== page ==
Step-by-step guide: Elevating privileges for an administrator

Many users are looking forward to the user account control feature in Windows Vista, but you can elevate privileges as needed in Windows XP with a little know-how. Microsoft consultant Aaron Margosis explains the particulars of RunAs, its caveats and provides some additional resources in this step-by-step guide.

We all know the issues surrounding Windows and elevated privileges. In our last poll, many of you selected Vista's user account control as a favorite feature of the upcoming release. While we wait for Vista's release, it is good for administrators to be able to elevate privileges as needed.

The following guide is taken from a webcast by Aaron Margosis, a Microsoft consultant. You can view the webcast in its entirety here.


Administrators, of course, have a legitimate need to run as admin, but they don't need to do everything as admin all the time. Unfortunately, Windows only accommodates one security level at a time. Running as admin all the time opens up some unnecessary security risks.

Not that using limited user accounts are a "silver bullet" for all security concerns. Limited user accounts, or LUAs, will help mitigate the risk of malware that depends on admin privileges. LUAs will not prevent any of the following dangers:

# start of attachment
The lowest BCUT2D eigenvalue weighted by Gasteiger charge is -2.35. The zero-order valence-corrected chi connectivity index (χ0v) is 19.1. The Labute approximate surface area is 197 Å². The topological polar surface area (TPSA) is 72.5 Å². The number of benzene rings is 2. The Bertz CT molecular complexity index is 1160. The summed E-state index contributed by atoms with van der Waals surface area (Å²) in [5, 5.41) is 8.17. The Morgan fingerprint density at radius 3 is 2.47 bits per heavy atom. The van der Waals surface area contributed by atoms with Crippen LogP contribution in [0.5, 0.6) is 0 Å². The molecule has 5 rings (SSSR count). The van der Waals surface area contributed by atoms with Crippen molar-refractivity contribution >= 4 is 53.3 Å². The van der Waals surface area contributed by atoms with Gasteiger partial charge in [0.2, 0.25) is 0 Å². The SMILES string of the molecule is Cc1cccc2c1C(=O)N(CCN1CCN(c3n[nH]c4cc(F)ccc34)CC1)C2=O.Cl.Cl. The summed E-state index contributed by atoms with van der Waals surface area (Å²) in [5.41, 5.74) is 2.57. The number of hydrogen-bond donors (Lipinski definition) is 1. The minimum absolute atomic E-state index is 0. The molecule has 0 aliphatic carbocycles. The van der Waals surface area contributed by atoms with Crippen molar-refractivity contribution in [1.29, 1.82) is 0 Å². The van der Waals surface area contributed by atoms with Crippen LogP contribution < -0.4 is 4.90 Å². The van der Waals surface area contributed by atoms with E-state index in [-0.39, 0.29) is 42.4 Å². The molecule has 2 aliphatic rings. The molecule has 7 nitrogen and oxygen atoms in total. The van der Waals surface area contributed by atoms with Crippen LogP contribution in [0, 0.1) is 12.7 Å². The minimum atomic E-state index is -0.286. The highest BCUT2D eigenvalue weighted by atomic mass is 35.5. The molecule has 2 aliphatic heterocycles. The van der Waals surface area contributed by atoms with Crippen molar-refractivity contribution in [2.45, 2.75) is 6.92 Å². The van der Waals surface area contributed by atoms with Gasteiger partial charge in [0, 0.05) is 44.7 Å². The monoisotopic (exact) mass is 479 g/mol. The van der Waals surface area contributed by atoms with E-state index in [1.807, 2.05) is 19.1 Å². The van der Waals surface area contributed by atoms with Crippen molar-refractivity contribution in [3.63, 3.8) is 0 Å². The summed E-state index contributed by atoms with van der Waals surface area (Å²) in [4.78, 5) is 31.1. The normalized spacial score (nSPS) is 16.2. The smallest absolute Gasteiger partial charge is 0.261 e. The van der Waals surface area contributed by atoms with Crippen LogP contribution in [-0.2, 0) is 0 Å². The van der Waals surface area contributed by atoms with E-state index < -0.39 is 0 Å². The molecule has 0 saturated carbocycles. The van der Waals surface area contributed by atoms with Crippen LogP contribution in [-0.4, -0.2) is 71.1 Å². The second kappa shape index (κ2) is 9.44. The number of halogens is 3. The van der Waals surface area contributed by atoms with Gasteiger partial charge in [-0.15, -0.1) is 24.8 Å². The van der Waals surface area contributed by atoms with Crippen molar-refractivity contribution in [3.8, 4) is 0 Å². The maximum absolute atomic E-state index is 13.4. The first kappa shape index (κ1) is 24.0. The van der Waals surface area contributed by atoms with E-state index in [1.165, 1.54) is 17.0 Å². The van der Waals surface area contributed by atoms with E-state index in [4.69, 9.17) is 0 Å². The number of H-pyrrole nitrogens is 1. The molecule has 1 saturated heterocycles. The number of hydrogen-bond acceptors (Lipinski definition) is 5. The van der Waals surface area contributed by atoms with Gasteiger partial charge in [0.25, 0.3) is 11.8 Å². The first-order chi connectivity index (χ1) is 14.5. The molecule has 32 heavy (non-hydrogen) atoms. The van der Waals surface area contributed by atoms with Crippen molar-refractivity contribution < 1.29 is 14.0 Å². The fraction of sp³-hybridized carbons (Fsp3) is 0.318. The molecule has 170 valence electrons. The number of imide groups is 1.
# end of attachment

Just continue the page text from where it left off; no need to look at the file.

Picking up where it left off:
• Anything you can do to yourself
  • Weak admin passwords
  • Attacks on services
  • Phishing
  • Stupidity

That said, administrators need to know how to elevate privileges as needed. Fast User switching is the best way (see Serdar Yegulalp's article on Fast User Switching), but it is not available in a corporate domain environment.

That leaves us a few other options.


Elevating privileges for administrators

 Home: Introduction
 Step 1: RunAs dialog
 Step 2: RunAs command line
 Step 3: Differentiating security levels
 Step 4: MakeMeAdmin
 Step 5: Caveats
 Step 6: Resources

ABOUT THE AUTHOR:
Aaron Margosis is a Senior Consultant with Microsoft Consulting Services, focusing on US Federal government customers. He specializes in application development on Microsoft platforms and products with an emphasis on application and platform security. Aaron has blogged extensively about how to run Windows as a non-admin, and created the popular MakeMeAdmin and PrivBar utilities. Aaron holds Bachelors and Masters Degrees from the University of Virginia, and calls Arlington, VA, home.
Copyright 2005 TechTarget
This was first published in April 2006

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